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Severed: Forest of the Dead (When Loggers & Tree Huggers Collide)

Posted in movies, zombies on January 5, 2009 by trapperKeeper


Severed: Forest of the Dead is a mediocre film for a variety of reasons, which will be dealt with later.  But first a synopsis. Severed: Forest of the Dead (2005) is about a multi-national logging corporation, which is engaging in genetic engineering to increase tree yields. A hormone is injected into the base of the tree, allowing old growth sized trees in one-third of the time. Unfortunately, it also is responsible for turning humans into “zombies”, although there is no death and thus no reanimation, just a transformation from man into crazed flesh seeker. However, at the beginning none of this is known. All we know is that there is a group of loggers trying to do what they do, and a group of environmentalists against the logging. Tensions have been increasing between the two camps.

One logger is hurt by a spiked tree, which causes the chainsaw blade to shoot back and cut him. The cut is infected by the genetically spiked tree sap, which causes a transformation into rapacious zombie-like creatures, on the blades. Because of the close proximity of the other loggers and environmentalists the infection spreads quickly. In the chaos, communications are lost between the camp and headquarters and the surviving loggers and environmentalists have to work together.

When communications are lost with the camp, the owner and chairman of the corporation sends his son, who is not the most receptive to the idea, to check on the situation. The son discovers the logger and environmental camps abandoned, and soon the infected. Thankfully, he also runs into Luke, a survivor, who takes him back to others, including Mac the foreman, Carter the chemist, and Stacey the environmentalist, in the shelter.

After a brief rest, an attempt to make it to the son’s truck is decided upon. At this point, the movie becomes a traditional we need to get away before we get eaten affair. So, attempts at escape will mostly be futile, or we would have a short film experience. The whole group narrowly makes it to the truck only to discover they have been locked in. Yes, that’s right the company decided to cover up the incident, even forcing the chairman to sign on or risk losing his position despite the fact his son will be quarantined inside. We all know corporations would thankfully never do that in real life.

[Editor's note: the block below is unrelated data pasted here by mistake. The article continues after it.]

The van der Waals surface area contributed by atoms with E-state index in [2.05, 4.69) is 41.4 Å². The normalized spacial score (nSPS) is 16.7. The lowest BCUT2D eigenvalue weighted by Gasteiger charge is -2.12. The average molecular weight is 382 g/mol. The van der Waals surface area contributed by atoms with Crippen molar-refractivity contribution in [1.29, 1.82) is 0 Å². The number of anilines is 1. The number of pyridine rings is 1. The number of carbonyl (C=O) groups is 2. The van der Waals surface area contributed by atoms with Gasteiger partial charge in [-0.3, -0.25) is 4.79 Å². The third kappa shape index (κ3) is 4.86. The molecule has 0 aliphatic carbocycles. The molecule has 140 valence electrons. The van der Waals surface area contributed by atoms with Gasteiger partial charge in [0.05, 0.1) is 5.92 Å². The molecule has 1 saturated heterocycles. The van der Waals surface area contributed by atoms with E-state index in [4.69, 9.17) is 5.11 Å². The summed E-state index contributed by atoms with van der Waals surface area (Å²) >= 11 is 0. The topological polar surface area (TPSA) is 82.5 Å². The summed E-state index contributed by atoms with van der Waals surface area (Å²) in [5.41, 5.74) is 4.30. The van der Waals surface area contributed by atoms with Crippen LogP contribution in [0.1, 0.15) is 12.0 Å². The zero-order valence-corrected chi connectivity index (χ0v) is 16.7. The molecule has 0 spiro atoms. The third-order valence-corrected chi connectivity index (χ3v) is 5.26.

With radio communications being cut off, the main road blocked and the next city being 200 miles away, too far away to attempt to reach on foot, the group should grow despondent at their fate.  However, Mac knows a back-road.  The group races  off towards freedom, only to find the road blocked by logs.  A helicopter from the corporation is heard overhead. The group seems hard of hearing, and doesn’t notice the helicopter for a while.

Once it is noticed, they begin to shout and wave at it hoping to draw its attention. Unfortunately, the attention they receive is a barrage of bullets.  Another group of other wood lurkers, runs up on them and gets them to safety. They offer them lodging and the opportunity to ride out the lock down . Off course, they also like to have some fun with the zombies, allowing a few into an enclosed area where one person gets to blast them with a shotgun. Barbaric it may be, but zombies are good for target practice and shooting is one of the only forms of entertainment they have.